Civil War Tours

Historical Civil War Battle of Johnsonville happened on the area waters of our own Kentucky Lake. Nathan Bedford Forrest opened fire on the supply depot and the town of Johnsonville November 4, 1864. One of West Tennessee’s highest points is Nathan Bedford Forrest State Park’s Pilot Knob. The “Knob” is home to a monument on the battle site and a Tennessee River Folk Life Museum.

*Birdsong Resort*
*Just Upriver of the Battle of Johnsonville*
*And Site of the March to Florence*

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*You could call it a tale of two banks. On Nov. 4, 1864, C.S. Gen. Nathan Bedford Forrest’s cavalry shelled the Federal depot at Johnsonville on the Tennessee River’s east bank five miles northeast of this marker, turning it into a mile-long inferno. Most of its military supplies were torched, more than 30 boats burnt. *

*Damages totaled $2.2 million, which in 2007 would be worth almost $37 million. “We had all the boats in full blast burning, making the prettiest sight man ever saw on the river,” Forrest’s lieutenant, C.S. Gen. Tyree Bell, would later say.*

*On the west bank of the Tennessee River, residents of Birdsong Creek and other communities cheered the resurrection of the ‘Confederate Navy,’ as Forrest’s victorious cavalry marched south with the flag of the captured-then-sunk U.S.S. Undine. It was the first – and so far, only – time in recorded history that a cavalry defeated a navy.*

*In a change of fortunes, the evening of Nov. 5 brought mercy for the town and misery for the Confederacy. Torrential rainstorms soaked the area while Forrest’s cavalry withdrew to the south toward Florence, Ala., and the uncontrolled Tennessee River turned most of the land into soggy marshland. Bell would later say, “…The country was deluged with water. The roads were almost impassable, the worst roads on earth.”*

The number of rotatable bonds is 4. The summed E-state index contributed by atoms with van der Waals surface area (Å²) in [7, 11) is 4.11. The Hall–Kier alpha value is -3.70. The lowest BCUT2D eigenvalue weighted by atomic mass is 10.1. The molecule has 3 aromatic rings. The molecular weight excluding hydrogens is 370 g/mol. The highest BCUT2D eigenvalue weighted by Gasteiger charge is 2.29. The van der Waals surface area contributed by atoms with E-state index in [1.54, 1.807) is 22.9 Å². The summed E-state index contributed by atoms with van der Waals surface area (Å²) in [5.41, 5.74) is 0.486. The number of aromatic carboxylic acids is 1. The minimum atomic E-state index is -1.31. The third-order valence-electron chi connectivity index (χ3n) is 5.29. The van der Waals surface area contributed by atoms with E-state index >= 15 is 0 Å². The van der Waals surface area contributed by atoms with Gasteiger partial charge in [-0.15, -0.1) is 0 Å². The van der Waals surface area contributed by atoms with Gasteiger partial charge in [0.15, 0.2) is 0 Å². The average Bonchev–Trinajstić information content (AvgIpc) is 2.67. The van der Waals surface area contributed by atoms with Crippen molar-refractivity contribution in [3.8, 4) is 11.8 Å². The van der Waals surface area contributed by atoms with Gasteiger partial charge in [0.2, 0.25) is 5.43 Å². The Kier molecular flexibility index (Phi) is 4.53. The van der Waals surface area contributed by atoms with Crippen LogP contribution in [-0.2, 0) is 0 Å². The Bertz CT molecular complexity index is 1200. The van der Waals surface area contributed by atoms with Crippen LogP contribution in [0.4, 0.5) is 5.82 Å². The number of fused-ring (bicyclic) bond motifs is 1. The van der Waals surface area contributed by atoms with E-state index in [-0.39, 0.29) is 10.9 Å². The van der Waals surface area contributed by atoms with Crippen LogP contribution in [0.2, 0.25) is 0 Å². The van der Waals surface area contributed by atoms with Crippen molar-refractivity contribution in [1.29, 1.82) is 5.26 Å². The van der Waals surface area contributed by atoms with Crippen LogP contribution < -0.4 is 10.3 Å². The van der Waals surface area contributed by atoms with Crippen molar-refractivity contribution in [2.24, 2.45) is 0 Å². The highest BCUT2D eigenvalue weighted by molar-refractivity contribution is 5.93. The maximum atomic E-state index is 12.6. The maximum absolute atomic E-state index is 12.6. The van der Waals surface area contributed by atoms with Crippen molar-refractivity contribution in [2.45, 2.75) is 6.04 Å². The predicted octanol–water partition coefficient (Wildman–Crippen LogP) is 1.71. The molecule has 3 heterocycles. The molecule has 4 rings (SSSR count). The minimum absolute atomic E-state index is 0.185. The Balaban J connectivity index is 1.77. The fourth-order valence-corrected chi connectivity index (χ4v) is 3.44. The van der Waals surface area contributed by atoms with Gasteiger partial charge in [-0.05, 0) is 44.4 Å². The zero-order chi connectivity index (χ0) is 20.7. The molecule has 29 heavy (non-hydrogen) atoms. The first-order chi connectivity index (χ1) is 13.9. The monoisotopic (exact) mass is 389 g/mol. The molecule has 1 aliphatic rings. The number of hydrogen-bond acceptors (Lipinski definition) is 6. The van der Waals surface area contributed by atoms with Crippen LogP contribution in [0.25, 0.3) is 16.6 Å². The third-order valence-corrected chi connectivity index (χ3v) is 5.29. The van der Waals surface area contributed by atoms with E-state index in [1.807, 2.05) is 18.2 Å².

*The cavalry, which normally traveled more than 20 miles a day, was reduced to less than three as it slogged through the west bottoms of the Tennessee and over the mouth of Birdsong Creek (one mile east-northeast of this marker). It would take two weeks to make the 100-mile journey to Florence, just south of the Alabama state line, to meet the C.S. Army of Tennessee under Gen. John Bell Hood.*

Raise the Gunboats

In 1990 a group of local citizens decided to try to raise some of the gunboats sunk at the Battle of Johnsonville” which have been resting in the mud and pea gravel for over 136 years. The group calls itself Raise the Gunboats, Inc. and is a non-profit organization.

In 1993 several dives took place which helped to locate several underwater shipwrecks. Plans began to be put into action to raise the necessary funds to provide the resources needed to raise one of these gunboats.

Battles with the Navy took place which delayed some of the salvage work, but finally in November of 1997 a boat was raised which was thought to be the Tawah, on of the 5 sunken gunboats.

Unfortunately, it appears to have been an Army Corp of Engineers Derrick Boat #9 that was used around 1912-1919 to keep the river channel clear.

Yet, what was accomplished was the fact that RTG proved they could raise a submerged structure with the equipment they own. (Details are included on the Derrick Boat #9 recovery on this site)

Over the years many interesting stories have surfaced about the gunboats, and barges, back before TVA flooded the area to form Kentucky Lake, sometimes dry, drought conditions would cause water levels to be low. Locals would board the partially revealed vessels and would recover such items as cedar pencils and such.

One person once reported having seen a whole load of cannonballs.

Local Shell Divers over the years have recovered artillery shells, a pistol, coffee beans, etc.

CALL (731)584-7880 for more information

Battle of Johnsonville: Battle of Johnsonville to view a map from the Battle of Johnsonville dated November 4, 1864.

Battle of Johnsonville 2: Battle of Johnsonville 2 to view a map from the Tennessee River Map from the Battle of Johnsonville.